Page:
Story and Photos by Terry O’Neill
Vacay.ca Road Trips Columnist
MIDDLE OF NOWHERE, BRITISH COLUMBIA — If you have always wanted to spend the night in a treehouse, welcome to your dream hotel. My husband surprised me with two nights at Outa-the-Woods, a treehouse with luxury accommodations southeast of Cranbook in the shadow of the British Columbia Rockies.
Even after being greeted by the lovely llamas as we drove up we still were not prepared for the beauty of this place in the Mayook Valley, about 100 kilometres west of the Alberta border. It is tucked way back in the bush so one would never know it existed. Built on a platform five metres (16 feet) off the ground on seven trees, the treehouse hangs above you in all its carved beauty.
Mike Zamara and his wife, Debbie Lungal Zamara, built the treehouse for adults after their children had so much fun playing in a smaller, more traditional version. Mike Zamara, a transplant from Toronto, said he didn’t know anything about making treehouses before he took up the project. With the help of friends, he built the 16-by-20-foot, two-storey structure over four years. It was completed in 2005 and has been welcoming guests since.
“All you see is a mountain view. It’s in a thick forest with a lake to one side and a pond below with trout jumping out of it. It’s meant to give a back-to-nature feel for guests,” he said. A moose and her calves are among the wildlife you will see on a visit, along with the possibility of cougars, bears, and elk.
A Luxury Treehouse Like No Other
The real charms, though, are what’s inside the treehouse. Filled with character wood, it features a propane fireplace, a full kitchen, three-piece bath, and private loft with queen bed and separate balcony. There is also an extra queen futon on the first floor. The main balcony, beautifully adorned with carvings everywhere in the burled wood, is a perfect spot to look out at the Rockies while sipping wine in the evening or during a morning meditation. There are two spiral staircases and stained glass thrown in for good measure. Shouldn’t every treehouse have stained glass?
The structure, which is on the Zamaras 160-acre property in the community of Wardner, is totally off-grid, with power coming from geothermal and solar sources. Water is pumped up from a well and the toilet flushes to a compost. Exceptionally rigid, the treehouse is protected from the threat of high winds. Mike Zamara built the treehouse with a deep-rooted arbutus tree in front to help protect from the wind and there is now also a steel girder on one side of the building to add more support. The spruce exterior includes 2-by-6-foot beams, rather than 2-by-4, and the treehouse is also insulated.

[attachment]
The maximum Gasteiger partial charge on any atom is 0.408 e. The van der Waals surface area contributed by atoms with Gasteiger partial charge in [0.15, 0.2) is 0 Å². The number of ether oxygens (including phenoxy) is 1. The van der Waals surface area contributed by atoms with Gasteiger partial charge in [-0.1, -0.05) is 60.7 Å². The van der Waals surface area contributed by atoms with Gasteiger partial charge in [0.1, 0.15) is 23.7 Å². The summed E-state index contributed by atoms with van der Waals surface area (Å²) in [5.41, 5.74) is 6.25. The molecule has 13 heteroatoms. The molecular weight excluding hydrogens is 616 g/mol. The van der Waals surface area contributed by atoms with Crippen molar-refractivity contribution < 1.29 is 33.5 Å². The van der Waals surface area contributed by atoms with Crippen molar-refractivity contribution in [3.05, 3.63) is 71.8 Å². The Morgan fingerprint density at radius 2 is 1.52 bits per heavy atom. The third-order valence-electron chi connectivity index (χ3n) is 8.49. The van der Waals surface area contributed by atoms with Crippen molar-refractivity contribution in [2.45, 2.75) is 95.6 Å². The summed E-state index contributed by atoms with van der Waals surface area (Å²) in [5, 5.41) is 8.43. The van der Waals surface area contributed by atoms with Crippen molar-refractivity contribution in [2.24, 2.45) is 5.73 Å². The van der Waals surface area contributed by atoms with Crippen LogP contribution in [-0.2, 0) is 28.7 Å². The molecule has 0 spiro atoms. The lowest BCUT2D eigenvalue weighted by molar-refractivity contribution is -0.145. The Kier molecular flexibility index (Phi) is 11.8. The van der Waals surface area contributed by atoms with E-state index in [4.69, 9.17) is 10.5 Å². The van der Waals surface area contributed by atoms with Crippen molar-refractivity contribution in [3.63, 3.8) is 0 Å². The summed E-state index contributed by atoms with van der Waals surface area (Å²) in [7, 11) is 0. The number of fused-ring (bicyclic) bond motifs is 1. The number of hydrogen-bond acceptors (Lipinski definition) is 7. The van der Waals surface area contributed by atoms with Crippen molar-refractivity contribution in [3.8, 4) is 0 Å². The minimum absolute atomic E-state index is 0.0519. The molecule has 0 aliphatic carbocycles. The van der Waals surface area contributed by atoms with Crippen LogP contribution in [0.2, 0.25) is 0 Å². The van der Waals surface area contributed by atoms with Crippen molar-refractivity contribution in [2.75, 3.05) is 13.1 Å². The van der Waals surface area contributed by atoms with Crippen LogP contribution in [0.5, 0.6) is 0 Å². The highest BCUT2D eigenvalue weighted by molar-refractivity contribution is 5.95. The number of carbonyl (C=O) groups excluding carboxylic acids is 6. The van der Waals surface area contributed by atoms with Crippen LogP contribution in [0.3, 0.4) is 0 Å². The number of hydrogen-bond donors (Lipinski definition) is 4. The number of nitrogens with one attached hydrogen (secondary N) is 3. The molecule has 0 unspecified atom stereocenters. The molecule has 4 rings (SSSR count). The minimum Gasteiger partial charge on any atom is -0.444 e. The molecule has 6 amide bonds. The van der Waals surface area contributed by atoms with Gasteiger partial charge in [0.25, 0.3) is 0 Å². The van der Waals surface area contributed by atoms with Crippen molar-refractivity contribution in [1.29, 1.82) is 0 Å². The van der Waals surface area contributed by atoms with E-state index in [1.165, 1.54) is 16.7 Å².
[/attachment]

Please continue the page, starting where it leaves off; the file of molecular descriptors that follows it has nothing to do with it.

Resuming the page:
“It is unusual. We came up with the idea because we thought, wouldn’t it be great to build one of these for big kids? It does come with all the comforts of home,” said Debbie Lungal Zamara.
The Zamaras say they are fully booked for their season, which runs from April to November each year. They also have no plans to add any more treehouses, but they do have a winterized log cabin that allows access to the many kilometres of cross-country ski trails in the East Kootenay region.
One of the most unique properties in Canada, the Outa-the-Woods treehouse is being considered for a spot on an England-based TV show about unusual hotel rooms. It’s certainly a place I will never forget. And it’s a mere $150 per night. We will definitely return the next time we are anywhere near.
[This story includes files from Rod Charles, Vacay.ca Deputy Editor]
More About the Outa-the-Woods Treehouse
Contact: Telephone, 1-250-429-3050; Email, email@example.com
Nightly Rates: $150 per couple; $25 for each additional person
More Info: The treehouse sleeps a maximum of four people and there is a $25 charge for towels and linens per couple. There is a 50% security deposit on all bookings.
Getting There by Car: From Cranbook, head southeast on Highway 3 (Crowsnest Highway) and turn right onto Wardner Road. Take the first right onto Ha Ha Creek Road and then a slight left onto Lang Road. The drive covers about 35 kilometres. Guests can drive right up to the base of the treehouse, which is one kilometre from the Zamaras’ house.